Jesus also had to take time away from the crowds, and even away from His disciples and friends, to commune with God and receive the strength He needed to go forward and accomplish His purpose.6
Mark 1:35 tells us “Very early in the morning, while it was still dark, Jesus got up, left the house and went off to a solitary place, where he prayed.”7
Spiritual strength comes from quietness.
God says to us, “Be still, and know that I am God”8 and “in quietness and confidence is your strength!”9 We have to make time to be quiet, though. First Thessalonians 4:11 says that we even need to “study to be quiet.”
Maybe you’ve tried taking some quiet time with God, and the minute you’re still and waiting, your mind gets hit with hundreds of thoughts, worries, or reminders. “Ah, I need to chat so-and-so,” or “Oh no, I still have to study for that exam,” or “I forgot to do my chores for the day.”
It can be hard work getting quiet!
If that’s the case for you, it may help to have some props to help you to get into that restful mode. Music can be a great way to get in the zone. Some songs that help me do this are: “More than a Friend,” by Jeremy Riddle; “Come to Jesus,” by Chris Rice; “Beloved,” by 10th Avenue North; “Every Season,” by Nicole Nordeman; and “I Can Only Imagine,” by Mercy Me.
Each person is different, though, and meditation doesn’t come easily for everyone. You’ll have to discover how you enjoy meditating—or if you enjoy it at all—and find out what works best for you in your life right now, and then realize that those preferences or methods may change as you or your situation changes.
For example, if sitting still and doing nothing makes you antsy, then you could try meditating while on a walk or a bike ride. Or if being outdoors doesn’t do it for you, find a cozy spot in your house or find a spot somewhere else where you enjoy being, and take your quiet time there. It doesn’t matter what you do or where you are, the idea is to take some time alone, where it is just you and God. Don’t put pressure on yourself to accomplish anything during this time, or to experience any specific feelings; just enjoy the quiet and see what it does for you.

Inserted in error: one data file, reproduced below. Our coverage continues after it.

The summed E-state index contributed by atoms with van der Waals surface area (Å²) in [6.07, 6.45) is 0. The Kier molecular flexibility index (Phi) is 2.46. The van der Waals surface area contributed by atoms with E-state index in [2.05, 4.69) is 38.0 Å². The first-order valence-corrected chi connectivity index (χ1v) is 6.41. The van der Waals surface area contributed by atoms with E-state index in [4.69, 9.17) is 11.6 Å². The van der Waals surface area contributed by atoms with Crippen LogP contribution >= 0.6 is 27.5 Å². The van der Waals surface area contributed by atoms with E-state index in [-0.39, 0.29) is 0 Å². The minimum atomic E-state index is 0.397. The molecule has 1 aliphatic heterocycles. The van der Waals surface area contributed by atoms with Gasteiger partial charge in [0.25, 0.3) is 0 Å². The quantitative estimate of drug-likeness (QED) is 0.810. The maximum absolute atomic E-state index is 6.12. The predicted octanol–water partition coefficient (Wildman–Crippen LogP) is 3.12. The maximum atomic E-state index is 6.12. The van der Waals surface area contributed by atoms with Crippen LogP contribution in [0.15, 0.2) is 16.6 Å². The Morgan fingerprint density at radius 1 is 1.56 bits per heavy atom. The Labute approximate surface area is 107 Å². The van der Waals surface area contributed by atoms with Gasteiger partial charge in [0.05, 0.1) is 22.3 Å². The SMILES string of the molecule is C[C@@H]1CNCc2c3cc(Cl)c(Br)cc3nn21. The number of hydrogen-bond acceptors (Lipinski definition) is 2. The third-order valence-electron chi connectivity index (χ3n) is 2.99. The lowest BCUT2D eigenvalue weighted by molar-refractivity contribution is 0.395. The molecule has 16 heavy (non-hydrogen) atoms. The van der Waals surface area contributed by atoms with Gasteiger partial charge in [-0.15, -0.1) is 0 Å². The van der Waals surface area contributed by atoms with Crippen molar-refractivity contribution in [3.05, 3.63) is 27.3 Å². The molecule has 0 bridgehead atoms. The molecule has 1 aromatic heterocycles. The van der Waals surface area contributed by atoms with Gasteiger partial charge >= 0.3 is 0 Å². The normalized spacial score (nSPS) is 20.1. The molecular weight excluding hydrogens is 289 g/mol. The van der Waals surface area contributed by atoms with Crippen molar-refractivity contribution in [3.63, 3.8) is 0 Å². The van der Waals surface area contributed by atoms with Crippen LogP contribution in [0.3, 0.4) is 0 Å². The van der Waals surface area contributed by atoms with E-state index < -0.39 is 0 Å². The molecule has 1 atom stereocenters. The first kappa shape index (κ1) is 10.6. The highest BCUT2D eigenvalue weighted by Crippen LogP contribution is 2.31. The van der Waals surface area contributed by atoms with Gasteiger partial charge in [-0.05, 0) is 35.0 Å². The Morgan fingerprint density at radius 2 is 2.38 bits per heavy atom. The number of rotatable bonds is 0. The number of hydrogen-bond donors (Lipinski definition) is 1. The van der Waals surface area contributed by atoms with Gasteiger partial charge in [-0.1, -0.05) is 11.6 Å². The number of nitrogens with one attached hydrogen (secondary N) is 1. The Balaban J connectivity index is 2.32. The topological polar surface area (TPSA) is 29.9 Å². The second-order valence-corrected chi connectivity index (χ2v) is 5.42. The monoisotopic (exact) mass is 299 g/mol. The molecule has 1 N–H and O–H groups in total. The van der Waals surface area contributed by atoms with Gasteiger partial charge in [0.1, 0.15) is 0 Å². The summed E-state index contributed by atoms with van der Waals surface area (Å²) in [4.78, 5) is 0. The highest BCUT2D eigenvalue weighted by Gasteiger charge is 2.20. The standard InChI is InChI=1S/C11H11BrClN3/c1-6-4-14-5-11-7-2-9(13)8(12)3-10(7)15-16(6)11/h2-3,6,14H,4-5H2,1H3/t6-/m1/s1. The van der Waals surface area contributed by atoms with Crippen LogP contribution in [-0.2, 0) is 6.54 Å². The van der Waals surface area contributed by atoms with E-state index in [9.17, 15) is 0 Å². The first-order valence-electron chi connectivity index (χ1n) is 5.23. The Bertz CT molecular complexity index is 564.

Here’s a meditation exercise you could try, to help you to get into that quiet mood:
Imagine a scene of a confusing, noisy city in rush hour, with horns blaring, hundreds of people rushing along the sidewalks and crossing the streets, just general mayhem and confusion. But now close the door on that scene and open another door that introduces you to a scene of fields of grass and beautiful flowers, or a scene of undiscovered waterfalls where everything is lush and pure and clean. Or a scene of towering majestic mountains with their snowcapped peaks, where views are breathtaking and there is always a refreshing breeze.
The world is here for you to enjoy, to appreciate, and to help you connect with God. He is in all of the beautiful creation around you‚ and by appreciating it, you are appreciating Him.10
I think there is something magical about meditation. When I’m alone and silent with God, I feel Him nearer. Meditation helps to bring my mind and heart closer to God’s, so that I begin to think more as He thinks, and feel more as He feels. It helps to align my perspectives with His perspectives, which are found in His Word. It also gives me greater understanding of His Word, and helps me to live my life as I believe God wants me to.
King David wrote:
How can a young person stay pure? By obeying your word. I have hidden your word in my heart, that I might not sin against you. I will study your commandments and reflect on your ways. I will delight in your decrees and not forget your word.11
Perhaps meditation is something that you’ll want to get in the habit of doing, if you don’t already. The benefits are definitely worth it!
1 A gospel hymn by Charles Austin Miles.
2 Psalm 63:6 NLT.
3 Psalm 77:12 NIV.
4 Psalm 119:15 NKJV.
5 Exodus 34:28.
6 Authored by David Brandt Berg; originally published May 1971.
7 New International Version.
8 Psalm 46:10.
9 Isaiah 30:15 NLT.
10 Originally published by Maria Fontaine in October 2006.
11 Psalm 119:9, 11, 15-16 NLT.
Read by Florence McNair. Music by Simon W. Copyright © 2011 by The Family International